Director: Oksana Bychkova
Writers: Nana Grinshtein, Oksana Bychkova
Stars: Yekaterina Fedulova, Yevgeni Tsyganov,Aleksei Barabash
Masha works as a DJ for a popular Petersburg radio show; Maksim is a young architect. Masha’s getting ready to marry her old classmate, Kostia; Maskim has won an international competition and has just been offered work in Germany. Neither he nor Masha, however, are sure about things. Masha still doesn’t know if she loves Kostia or has simply got used to him. Maksim is scared that working in Germany will spoil his lifelong dream to design an amazing building in Petersburg. And who knows what would’ve happened, if Masha hadn’t lost her cell phone — and Maksim hadn’t found it…? (Promotional text)
Romantic comedies fix things; they find lost cell phones and put them back in the proper pockets. The classic three-act, seven-beat structure of a romantic comedy is invariably designed to illustrate a loss and then correct it, even if it didn’t happen in the first place. This essential scaffolding must not, however, overshadow the unexpected artfulness of something other than structure, be it fickle human nature or the equally erratic workings of fate itself. If a screenwriter “hits” his or her structural beats too hard in the closing moments of a third act, the audience is left wondering: What degree of arbitrary, unnerving existence outside the plot caused this insistent imposition of form? Oksana Bychkova’s debut film speaks to this classic conflict between destiny and design,between choice and chance.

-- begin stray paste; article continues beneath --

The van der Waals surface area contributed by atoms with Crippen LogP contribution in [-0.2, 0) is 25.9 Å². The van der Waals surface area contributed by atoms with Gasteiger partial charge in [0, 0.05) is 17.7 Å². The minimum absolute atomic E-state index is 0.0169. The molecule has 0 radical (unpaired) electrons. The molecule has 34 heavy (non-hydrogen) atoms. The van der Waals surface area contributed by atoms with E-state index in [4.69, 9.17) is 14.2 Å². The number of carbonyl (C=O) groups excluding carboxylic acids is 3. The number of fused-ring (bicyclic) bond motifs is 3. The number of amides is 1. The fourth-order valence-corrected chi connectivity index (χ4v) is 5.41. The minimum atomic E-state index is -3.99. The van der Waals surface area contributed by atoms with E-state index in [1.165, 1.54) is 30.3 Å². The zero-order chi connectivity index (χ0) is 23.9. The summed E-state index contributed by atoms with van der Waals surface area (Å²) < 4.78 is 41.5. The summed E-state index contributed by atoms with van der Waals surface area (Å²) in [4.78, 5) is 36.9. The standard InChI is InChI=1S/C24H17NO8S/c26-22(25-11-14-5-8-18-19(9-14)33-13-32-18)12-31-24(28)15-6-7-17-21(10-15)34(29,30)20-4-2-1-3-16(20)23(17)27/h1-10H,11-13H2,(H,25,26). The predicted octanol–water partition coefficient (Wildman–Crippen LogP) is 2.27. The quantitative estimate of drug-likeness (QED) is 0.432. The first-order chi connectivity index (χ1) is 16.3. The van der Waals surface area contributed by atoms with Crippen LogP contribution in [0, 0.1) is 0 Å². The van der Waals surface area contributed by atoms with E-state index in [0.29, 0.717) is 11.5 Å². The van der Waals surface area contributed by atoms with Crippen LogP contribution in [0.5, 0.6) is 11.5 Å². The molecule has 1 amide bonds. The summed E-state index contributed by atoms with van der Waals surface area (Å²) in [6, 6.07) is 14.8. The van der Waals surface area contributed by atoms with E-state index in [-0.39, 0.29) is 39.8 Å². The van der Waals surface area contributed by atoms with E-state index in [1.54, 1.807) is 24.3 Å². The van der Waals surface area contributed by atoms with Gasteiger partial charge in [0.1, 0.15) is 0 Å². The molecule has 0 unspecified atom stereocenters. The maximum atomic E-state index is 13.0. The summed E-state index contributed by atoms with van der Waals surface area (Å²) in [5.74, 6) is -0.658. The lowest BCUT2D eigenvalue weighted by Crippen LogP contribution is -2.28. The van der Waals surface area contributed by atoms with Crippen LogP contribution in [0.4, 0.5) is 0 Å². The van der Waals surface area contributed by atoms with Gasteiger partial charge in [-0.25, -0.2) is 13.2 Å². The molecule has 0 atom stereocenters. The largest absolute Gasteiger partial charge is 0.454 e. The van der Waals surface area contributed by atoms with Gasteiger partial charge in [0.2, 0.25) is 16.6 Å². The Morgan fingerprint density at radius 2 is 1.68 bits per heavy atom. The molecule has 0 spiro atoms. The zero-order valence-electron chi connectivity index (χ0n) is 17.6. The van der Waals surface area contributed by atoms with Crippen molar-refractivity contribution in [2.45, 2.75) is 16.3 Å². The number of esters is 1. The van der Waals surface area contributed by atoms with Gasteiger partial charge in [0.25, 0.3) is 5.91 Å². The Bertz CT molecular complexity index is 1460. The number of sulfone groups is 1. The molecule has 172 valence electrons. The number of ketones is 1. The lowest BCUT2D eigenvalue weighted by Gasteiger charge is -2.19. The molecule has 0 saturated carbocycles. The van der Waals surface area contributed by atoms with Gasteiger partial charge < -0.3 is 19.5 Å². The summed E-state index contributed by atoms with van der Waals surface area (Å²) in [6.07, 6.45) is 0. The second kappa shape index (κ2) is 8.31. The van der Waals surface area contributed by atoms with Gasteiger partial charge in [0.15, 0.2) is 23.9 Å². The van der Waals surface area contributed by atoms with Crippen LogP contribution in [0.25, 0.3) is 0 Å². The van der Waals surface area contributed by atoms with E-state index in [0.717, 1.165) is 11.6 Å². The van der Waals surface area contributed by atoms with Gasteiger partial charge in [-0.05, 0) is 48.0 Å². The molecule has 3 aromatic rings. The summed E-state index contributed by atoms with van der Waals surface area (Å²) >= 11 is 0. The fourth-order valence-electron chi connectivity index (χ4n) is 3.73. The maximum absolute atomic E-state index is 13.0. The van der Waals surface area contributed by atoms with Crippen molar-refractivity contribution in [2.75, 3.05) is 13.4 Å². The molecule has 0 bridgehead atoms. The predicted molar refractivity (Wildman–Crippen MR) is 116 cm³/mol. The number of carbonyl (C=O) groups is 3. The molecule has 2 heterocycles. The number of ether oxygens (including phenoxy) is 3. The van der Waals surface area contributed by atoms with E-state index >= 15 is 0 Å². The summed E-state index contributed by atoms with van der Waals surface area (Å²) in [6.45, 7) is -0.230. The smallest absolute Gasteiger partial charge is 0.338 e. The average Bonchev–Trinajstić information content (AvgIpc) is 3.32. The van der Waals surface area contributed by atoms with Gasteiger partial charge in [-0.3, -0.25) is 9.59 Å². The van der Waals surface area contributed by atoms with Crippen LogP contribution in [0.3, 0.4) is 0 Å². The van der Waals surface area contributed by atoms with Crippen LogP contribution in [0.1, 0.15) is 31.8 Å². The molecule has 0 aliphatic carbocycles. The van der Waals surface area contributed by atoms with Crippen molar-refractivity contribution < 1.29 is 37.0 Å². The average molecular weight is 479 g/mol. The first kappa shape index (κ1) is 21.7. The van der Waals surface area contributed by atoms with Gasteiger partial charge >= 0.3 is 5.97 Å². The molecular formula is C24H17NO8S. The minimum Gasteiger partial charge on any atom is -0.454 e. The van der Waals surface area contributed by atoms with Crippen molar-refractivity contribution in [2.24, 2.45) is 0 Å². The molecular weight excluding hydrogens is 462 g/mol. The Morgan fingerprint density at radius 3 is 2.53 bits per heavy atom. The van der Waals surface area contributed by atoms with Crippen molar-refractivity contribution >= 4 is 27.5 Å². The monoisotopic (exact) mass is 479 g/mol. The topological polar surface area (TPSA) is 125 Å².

Before Piter FM was even released, providence and planning were evident in the project’s early conception. Bankrolled by television company CTC, this feature was explicitly designed to inspire feelings of “hope” in its audience. Faith in providence (come what may) is, after all, part and parcel of a typical evening’s lineup on CTC. Many of the station’s browbeaten, love-starved, or provincial heroines strive admirably—and adorably!—against the constant blows of destiny.  CTC Media president Aleksandr Rodnianskii said Bychkova’s film would respect this format, whilst playing upon the structural clichés of situation comedy. It would be an innovative “dramedy”—even though this term had already been applied by Moscow’s press to another CTC show, If You Weren’t Born Pretty… (Ne rodis' krasivoi…). 
Dramatic elements in the comedy of Piter FM come from the outside world, from the busy, unpredictable intentions of the Big City. The little social connection of Masha and Maksim’s love affair tries to define itself against something much bigger. It steps into the rubric of quixotic films such as A Girl Without an Address (Devushka bez adresa; dir. Èldar Riazanov, 1957) or I Stride Through Moscow (Ia shagaiu po Moskve; dir. Georgii Daneliia, 1963). In these movies happenstance is a vital, cheerful counterweight to the rigid structures of Stalinist planning: the little plans of the Thaw get lost in big crowds and do happily.
Reviewed by David MacFadyen© 2006 in KinoKultura